Part 1 of this blog summarises my early personal and business learning about moving from a corporate day job to startup my own small business.

Part 2 discusses how my corporate skills have both helped and challenged me to identify, plan and run my business startup.   

Part 2

In Part 2, I look at how I harnessed my corporate experience to help me startup my business and identify my market.  A few months in, what worked in my favour and what worked against me in this situation? What did I  learn and how did I adapt my business model accordingly? Had I planned and handled the transition wisely?

I summarise my key learning as hints and tips below. I hope that some of it is helpful, if you are contemplating a similar path:

1. Don’t throw the baby out with the bathwater

Be prepared to draw on your corporate experience and transferrable skills, instead of hoping to reinvent yourself overnight. Startup success often comes from a combination of experience and passion, rather than from a hobby, or something you know little about.

2. Adapt your skills and approach

A small business runs in a very different way than a corporate organisation, and the problems are not the same. You may need to adapt business team workshops, communication processes and project management to something that works one-to-one, or for a group of individual business owners. Also I’d never needed to market myself in that role. I recognised that as a big skills gap, and I secured expertise to help me to do this effectively for my small business startup.

3. Simplify your tools

I recognised the need to develop a simplified set of tools and approaches to make my coaching proportionate to the capacity of smaller organisations.  For example, instead of training business owners in Microsoft Project and Gantt charts, I used the simpler Transformation map format. I also produced a brochure to help illustrate my offer to such organisations.

4. Target the right audience

To continue using some of my corporate know-how, I’ve progressively targetted leaders and decision makers of larger organisations and administrations:

  • SMEs with over 10 employees
  • regional administrations and organisations
  • regional funders and trainers
  • ERDF funded framework contracts
  • public sector Leadership training bodies

5. Target the right networks

Along with many, I’m sure that my approach to networking was somewhat random during the early startup stages.  Since then, I’ve learned to identify networking events and other collaborative opportunities that will lead me to the right conversations, learning and connections with the types of organisations above.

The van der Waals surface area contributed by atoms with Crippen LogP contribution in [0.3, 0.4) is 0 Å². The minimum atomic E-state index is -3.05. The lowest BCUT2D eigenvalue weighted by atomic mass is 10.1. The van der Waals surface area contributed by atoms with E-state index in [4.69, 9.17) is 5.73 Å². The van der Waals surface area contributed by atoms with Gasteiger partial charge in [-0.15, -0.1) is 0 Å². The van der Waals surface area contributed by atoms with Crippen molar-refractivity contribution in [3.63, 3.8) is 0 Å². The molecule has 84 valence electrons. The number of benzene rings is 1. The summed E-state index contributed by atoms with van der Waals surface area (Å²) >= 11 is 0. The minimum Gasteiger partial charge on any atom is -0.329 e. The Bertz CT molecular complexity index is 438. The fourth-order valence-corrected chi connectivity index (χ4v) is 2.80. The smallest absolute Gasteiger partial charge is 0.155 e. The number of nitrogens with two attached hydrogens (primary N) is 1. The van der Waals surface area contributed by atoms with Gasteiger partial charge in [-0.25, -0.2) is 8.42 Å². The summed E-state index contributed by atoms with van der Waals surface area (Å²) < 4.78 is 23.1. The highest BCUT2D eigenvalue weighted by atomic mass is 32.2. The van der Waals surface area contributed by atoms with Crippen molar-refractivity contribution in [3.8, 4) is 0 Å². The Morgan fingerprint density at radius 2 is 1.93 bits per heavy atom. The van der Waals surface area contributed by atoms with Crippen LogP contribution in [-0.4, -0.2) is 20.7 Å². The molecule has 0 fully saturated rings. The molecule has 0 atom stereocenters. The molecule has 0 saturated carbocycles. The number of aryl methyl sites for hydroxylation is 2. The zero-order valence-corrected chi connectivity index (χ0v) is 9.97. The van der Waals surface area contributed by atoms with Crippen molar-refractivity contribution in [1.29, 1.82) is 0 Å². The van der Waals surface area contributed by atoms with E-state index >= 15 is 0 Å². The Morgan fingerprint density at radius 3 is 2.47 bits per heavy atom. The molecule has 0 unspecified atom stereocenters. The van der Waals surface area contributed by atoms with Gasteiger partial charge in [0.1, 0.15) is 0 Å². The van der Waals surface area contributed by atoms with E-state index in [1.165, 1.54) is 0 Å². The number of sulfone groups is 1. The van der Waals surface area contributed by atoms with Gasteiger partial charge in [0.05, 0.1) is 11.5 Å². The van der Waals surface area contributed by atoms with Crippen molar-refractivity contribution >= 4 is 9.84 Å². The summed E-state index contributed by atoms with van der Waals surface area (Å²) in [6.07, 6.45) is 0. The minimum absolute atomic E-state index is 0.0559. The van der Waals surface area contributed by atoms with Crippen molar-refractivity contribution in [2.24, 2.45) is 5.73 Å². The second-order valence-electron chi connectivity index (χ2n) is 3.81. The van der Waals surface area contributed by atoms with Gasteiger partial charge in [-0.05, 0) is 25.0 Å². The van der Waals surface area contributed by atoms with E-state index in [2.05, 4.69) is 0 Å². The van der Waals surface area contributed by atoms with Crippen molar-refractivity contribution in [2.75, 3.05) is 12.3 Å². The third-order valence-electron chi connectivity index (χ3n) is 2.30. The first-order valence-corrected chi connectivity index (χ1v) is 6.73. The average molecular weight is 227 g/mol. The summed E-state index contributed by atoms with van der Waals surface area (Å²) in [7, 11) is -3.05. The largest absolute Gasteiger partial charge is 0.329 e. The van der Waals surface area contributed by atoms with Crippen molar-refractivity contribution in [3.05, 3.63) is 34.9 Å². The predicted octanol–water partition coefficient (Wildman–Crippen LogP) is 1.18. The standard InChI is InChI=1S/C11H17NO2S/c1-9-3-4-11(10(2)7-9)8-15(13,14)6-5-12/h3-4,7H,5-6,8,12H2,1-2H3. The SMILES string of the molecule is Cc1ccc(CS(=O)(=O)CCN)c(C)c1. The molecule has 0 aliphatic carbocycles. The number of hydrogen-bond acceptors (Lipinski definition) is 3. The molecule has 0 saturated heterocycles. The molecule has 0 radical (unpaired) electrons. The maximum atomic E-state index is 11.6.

6. Supporting myself

I also recognised the support I could get from other startups, networks and co-working spaces, even if they didn’t lead directly to clients. These were vital for my wellbeing and such opportunities have led to some excellent marketing support, social events and new friends.

Due to the need to manage areas and teams, my previous corporate role gave me a good insight into business planning, project management, writing and documentation, risk and financial management.  Perhaps more than I gave myself credit for at the time?  I found this helped me to plan, prioritise and organise my business, and also to support others with these things.

Further information

I hope you found this helpful. I’d be really interested to hear about your experiences of leaving the day job to run your own startup or smaller business. What did you learn when making the move? if you want to get involved in this debate, please ask questions or leave comments at the end of this article.

Alternatively you can contact us about anything on our website here, phone us on 07824 660120, or email us at

With grateful acknowledgement to Minder AthwalShamshad WalkerReza Karambin and Jenny Lamacraft for helping me to get this far.

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